Andhra Pradesh’s Amravati witnessed an unprecedented ‘Rakhi’ ceremony as the women legislators of YSRCP tied the sacred thread to CM Y S Jagan Mohan Reddy. Their elation was credited to the government’s decision to introduce the ‘Disha Act’ for women’s safety.
It was on Wednesday that the YSR Congress Party (YSRCP) led government passed its approval to enact the Andhra Pradesh Criminal Law (Amendment) Act, 2019. Known otherwise as the Disha Act, it calls for harsher punishments for heinous crimes meted out against women.
The Disha Act
No one could forget the tragedy that was the Hyderabad vet’s rape and murder case. The entire nation decried the horrendous act and vouched for a speedy trial to punish the accused.
The Disha Act, as a nod of respect for the departed, has been passed with exactly those intentions. The act now proposes capital punishments to rape culprits, if found guilty.
Thus, culprits of rape and gang-rape will be awarded the death penalty under the Disha Act.
It also ensures that justice should be served within 21 days, after an allotted investigation time of 14 days. This means that the investigation and trial of such cases (with adequate conclusive evidence) must be finished within 7 and 14 working days respectively.
This should be followed by an expedited judgement time of 21 days, as opposed to the previous 4 months of judgement time.
Introduction Of Special Courts
The cabinet also paved way for the establishment of the A.P. Special Court for Specified Offences against Women and Children Bill, 2019.
This is to cater to specific cases of offences against women and children like rape and gang-rape, voyeurism, sexual harassment, acid attacks and cases under the Protection of Children from Sexual Offences (POCSO) Act.
Also Read: Sad To See Media Flout The Name And Picture Of Hyderabad Rape Victim Inspite Of SC Barring Them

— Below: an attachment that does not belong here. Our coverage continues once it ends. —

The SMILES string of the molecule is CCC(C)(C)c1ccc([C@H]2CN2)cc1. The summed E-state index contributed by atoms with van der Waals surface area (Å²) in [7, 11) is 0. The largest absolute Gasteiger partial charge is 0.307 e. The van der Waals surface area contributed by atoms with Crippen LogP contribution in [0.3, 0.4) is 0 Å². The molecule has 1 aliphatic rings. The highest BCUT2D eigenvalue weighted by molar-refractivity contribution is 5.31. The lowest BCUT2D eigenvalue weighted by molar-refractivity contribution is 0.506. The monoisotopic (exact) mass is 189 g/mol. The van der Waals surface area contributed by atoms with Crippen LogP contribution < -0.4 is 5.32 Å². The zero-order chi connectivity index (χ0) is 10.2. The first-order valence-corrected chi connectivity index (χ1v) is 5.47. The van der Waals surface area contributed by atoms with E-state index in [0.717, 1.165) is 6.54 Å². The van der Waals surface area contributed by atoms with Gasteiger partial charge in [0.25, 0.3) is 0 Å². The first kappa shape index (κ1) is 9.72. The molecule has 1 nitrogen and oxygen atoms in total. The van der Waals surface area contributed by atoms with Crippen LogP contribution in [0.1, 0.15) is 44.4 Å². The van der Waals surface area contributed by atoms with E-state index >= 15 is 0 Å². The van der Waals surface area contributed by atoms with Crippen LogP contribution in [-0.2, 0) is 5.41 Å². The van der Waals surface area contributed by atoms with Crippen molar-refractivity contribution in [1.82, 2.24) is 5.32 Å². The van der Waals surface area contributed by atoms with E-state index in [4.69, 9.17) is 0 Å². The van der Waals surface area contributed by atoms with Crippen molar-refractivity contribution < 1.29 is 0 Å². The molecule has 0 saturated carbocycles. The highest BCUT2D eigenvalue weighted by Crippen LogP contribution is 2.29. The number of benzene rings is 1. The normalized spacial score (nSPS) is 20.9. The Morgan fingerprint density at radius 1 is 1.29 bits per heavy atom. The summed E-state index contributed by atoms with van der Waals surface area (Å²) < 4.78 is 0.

Amendments To Relevant Provisions Of The Indian Penal Code (IPC)
There is special mention of action under IPC Section 354 (E) against persons who upload social media posts that degrade women. Punishments include a 2 year jail-term for first-time offenders and a separate 4 year term for second-time offenders.
This becomes important when we analyse the Hyderabad vet’s case. Not only were her pictures wrongfully circulated online, but her name was also revealed by various outlets.
The moniker ‘Disha’ was coined in a grave attempt to shield her identity from further disrespect.
There would also be action under Section 354 (F) wherein the perpetrators of sexual assault against children would be punished with 10 to 14 years in jail, which can even extend to a lifetime imprisonment in case of severity in the crime.
Changes That Were Much Needed
As a layperson reading up on all these historic changes, I can only beam with joy as finally the government, albeit a state government is focusing on important issues unlike some people (cough cough, North Indian law-makers) for a change. As a woman, I fully empathise with the female legislators’ emotions.
We are already preparing to enter the year 2020, a year that was envisaged by Dr. A P J Abdul Kalam as the one that was going to catapult India to greater heights. The reality is far from that; if anything, we only have a country that is marred by violence and atrocities against women.
The passing of the Disha Act should be the first of many more milestones to come, before we all get to proudly say that we are citizens of a country that is a safe haven for all, including its women.
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